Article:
Viceroy Melishev Lohmet is not a nice guy.  He likes to torture and kill, and he has desires on the throne.  He runs the city closest to the Harthreen invaders and he is trying to figure out how to deal with getting rid of the powerful fire giants without much loss to him and to keep him looking powerful to the King and the country.

Kallindra is the daughter of a travelling merchant.  We follow her around as the Eculan (Bone Giant) invasion begins.  Her family is one of the first to come across an Eculan scout having no idea of the dire plans these Giants have for the people of the continent.  Through her eyes, we see the world before and after the invasion.

Abhinva Khose is part of a hunting family but Abhi has no desire to be a hunter.   He is trying to figure out how to break that to his family before the hunting season begins.  Abhi accidentally become the first to be blessed with the Sixth Kenning (Animals).

Gondel Vedd is a linguist brought in by the Mistral of his town to try and communicate with a bone giant who was captured after he was found washed up on the shore.  Through his conversation, Gondel learns that the Eculans are searching for the Seventh Kenning which it taught in their holy book but which really isn’t outlined what it is and so far Gondel isn’t able to figure it out, but he does know that the Eculans have interpreted their Book as saying that the Seventh Kenning is the only true Kenning and will be the only one left, giving the Eculans freedom to kill everyone on the continent.

The Kennings introduced are very interesting because to be blessed with a Kenning one must go through a sort of trial and you end up blessed or dead.  For example, for the fire giants to be blessed with fire, you jump into a volcano.  You either burn up or come out immune to fire and able to create it at will.  Each area has its own blessing.  The First Kenning is Fire (fire giants).  The Second it wind.  Those blessed control the winds. The Third is earth.  They move the earth or build with stones.  Fourth is water.  Fifth is plants.   The Sixth which is only discovered by accident by Abhi is animals.  And now we need to find out what the bone giants  believe is the Seventh Kenning.  I also thought it was interesting that if the blessed over extend their blessing, they age prematurely.  We will see how some of the characters change as they are forced to over extend to save their cities from the giants invasions.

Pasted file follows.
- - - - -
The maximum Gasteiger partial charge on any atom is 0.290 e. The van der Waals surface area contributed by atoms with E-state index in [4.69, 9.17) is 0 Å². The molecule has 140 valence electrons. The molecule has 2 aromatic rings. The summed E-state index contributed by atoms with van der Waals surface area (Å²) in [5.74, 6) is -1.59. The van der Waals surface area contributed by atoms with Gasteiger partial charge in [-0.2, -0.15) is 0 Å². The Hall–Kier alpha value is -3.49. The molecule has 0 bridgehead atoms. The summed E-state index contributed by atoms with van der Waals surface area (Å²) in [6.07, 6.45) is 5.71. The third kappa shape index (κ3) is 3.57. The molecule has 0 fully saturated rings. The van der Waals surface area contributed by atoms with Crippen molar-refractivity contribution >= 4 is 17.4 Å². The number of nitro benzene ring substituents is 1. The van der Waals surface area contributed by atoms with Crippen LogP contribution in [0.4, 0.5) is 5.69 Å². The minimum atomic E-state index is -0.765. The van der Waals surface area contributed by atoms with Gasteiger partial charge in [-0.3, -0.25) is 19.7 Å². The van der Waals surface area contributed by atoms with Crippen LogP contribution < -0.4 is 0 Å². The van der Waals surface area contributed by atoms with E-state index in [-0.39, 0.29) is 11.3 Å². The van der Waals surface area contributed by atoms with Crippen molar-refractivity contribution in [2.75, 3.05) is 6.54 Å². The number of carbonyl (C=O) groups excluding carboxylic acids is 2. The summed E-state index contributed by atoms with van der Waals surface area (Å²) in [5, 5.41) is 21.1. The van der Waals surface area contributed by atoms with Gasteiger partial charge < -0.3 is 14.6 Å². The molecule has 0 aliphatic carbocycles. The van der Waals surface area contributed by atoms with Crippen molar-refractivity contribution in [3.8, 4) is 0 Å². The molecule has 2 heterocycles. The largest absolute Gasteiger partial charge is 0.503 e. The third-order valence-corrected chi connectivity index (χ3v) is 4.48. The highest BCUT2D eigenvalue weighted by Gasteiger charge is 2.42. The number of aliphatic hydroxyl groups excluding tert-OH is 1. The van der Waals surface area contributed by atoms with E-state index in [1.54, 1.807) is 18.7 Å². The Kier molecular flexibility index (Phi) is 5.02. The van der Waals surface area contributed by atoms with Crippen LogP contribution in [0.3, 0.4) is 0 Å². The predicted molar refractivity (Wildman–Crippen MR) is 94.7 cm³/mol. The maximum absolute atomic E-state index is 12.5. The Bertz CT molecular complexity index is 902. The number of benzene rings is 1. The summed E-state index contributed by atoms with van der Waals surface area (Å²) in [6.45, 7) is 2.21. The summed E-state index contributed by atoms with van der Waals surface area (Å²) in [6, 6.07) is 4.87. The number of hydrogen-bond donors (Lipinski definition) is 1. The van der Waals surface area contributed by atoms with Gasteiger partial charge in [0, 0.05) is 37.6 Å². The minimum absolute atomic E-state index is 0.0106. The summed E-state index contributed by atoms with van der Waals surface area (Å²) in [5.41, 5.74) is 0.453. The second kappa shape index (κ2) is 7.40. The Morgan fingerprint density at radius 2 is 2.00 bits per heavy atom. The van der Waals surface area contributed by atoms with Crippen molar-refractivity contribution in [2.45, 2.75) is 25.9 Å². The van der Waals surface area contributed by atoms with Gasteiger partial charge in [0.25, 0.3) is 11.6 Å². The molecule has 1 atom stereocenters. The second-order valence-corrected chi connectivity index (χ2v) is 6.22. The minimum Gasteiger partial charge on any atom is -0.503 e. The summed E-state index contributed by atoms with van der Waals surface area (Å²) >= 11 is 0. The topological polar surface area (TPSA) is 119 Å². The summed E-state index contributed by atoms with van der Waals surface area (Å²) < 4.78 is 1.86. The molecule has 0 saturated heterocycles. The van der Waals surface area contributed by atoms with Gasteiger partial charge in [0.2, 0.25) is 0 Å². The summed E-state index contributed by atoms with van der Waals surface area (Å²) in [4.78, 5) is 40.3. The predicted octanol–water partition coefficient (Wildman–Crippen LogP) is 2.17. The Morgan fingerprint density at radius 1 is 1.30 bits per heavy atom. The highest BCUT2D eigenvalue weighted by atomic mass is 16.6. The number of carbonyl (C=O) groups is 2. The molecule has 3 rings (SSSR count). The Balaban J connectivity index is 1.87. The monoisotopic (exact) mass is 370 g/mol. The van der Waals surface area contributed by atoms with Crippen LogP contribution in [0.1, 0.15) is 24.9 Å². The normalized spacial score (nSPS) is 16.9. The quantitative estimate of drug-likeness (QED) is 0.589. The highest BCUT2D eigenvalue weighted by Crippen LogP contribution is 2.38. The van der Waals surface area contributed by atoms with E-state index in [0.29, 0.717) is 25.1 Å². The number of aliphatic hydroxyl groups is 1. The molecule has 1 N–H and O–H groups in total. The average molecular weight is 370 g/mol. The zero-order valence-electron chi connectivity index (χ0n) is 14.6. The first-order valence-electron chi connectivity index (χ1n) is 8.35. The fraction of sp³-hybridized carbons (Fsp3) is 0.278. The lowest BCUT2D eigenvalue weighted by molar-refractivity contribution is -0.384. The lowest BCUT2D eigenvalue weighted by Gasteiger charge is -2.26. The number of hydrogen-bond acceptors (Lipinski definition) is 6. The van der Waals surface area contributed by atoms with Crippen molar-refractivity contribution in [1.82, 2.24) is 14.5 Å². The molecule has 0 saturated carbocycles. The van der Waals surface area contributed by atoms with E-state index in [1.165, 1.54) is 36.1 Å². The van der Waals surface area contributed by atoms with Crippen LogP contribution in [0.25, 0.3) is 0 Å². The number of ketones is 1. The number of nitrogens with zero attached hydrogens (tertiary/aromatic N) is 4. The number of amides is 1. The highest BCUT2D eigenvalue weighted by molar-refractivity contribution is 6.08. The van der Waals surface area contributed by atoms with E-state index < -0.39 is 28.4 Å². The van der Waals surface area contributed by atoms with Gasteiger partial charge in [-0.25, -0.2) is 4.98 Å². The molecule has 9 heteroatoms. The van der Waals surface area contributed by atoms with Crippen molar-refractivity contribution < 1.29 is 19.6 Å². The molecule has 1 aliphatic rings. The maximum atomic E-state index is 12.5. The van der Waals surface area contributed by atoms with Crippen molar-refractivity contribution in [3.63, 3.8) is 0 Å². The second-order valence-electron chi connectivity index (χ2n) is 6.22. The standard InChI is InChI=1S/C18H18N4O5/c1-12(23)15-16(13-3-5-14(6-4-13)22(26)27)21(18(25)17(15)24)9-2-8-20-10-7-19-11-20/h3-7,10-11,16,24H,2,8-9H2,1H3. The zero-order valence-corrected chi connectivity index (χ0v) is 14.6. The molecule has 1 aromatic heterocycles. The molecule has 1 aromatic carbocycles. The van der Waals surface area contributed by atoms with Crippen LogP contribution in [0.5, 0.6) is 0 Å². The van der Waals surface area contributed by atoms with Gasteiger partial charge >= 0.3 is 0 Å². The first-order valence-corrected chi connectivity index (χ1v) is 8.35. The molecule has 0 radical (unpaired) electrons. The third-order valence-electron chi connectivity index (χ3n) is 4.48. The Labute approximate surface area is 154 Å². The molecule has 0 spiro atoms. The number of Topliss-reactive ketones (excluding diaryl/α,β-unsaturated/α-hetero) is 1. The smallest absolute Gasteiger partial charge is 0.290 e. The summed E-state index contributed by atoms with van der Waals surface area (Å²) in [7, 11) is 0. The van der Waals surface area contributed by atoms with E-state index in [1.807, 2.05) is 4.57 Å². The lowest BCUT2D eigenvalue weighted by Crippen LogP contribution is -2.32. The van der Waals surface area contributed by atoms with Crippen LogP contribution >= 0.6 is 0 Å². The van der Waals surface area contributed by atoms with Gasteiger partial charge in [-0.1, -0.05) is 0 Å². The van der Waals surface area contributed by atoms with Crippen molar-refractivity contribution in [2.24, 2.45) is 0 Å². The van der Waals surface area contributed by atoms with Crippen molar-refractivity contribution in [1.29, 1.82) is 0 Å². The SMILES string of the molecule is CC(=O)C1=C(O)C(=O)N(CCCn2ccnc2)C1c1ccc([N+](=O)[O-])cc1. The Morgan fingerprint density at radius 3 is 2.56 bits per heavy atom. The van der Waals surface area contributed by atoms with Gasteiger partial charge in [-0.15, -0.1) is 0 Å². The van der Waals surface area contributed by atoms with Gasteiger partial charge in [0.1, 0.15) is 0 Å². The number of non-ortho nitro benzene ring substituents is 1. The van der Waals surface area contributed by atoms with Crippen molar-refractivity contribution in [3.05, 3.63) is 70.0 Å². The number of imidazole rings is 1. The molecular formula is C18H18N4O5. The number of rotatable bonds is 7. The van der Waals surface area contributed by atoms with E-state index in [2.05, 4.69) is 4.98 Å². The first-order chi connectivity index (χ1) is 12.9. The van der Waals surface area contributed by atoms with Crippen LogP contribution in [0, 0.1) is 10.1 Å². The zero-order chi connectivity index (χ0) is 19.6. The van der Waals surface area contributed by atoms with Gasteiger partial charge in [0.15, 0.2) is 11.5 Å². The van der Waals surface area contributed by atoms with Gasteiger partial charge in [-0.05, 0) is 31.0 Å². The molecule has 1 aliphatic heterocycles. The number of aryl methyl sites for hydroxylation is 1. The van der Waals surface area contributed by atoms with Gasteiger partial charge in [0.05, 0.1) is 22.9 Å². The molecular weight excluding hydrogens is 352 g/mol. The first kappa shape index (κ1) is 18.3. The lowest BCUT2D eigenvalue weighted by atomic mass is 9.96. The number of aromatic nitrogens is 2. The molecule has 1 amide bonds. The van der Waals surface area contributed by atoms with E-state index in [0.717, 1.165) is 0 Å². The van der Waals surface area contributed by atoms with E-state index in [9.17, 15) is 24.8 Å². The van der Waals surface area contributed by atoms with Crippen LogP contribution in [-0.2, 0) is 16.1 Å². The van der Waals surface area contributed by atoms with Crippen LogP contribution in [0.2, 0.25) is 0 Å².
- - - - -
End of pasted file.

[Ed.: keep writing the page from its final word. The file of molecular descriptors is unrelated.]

We jump right into the story on the night of the invasion when one of the water blessed, a tidal mariner, was doing a routine night check of one of the sea beds and sees the giant fleet of bone giants.  She is alone and has to figure out quickly if they are friend or foe and once she realizes that these strange giants are not coming for a visit, she has to figure what she can do to keep their boats from landing on the shore.

We eventually learn through Kallindra (the merchant’s daughter) about initial sightings of these bone giants and that no one knew what to make of these odd, pale and half nakes people.  They were also unaware of their deadly intent as they scouted the mainland.  I could easily believe that before an invasion, whether in a novel like this or in our own past, you might note someone’s odd behavior never realizing the evil intent behind that behavior.     We also see how quickly everyone’s life changes as the bone giants invade.   As they take over each city, they kill all the residents and take all of the goods.  The cities which have not yet been affected are filled with people who have lost entire families  or their livelihoods or both after the attacks.  While the story was entertaining, the underlying premises is actually a little frightening.

When I went to the book signing back in July and listened to Kevin Hearne talk about this new series, I was concerned when he mentioned that there would be so many POVs for this book.  Sometimes when I have read other stories with many POVs, I found that I would get frustrated when we bounce around so much, especially if there were characters I didn’t like or care about and I hated being drawn away from the characters I did care about.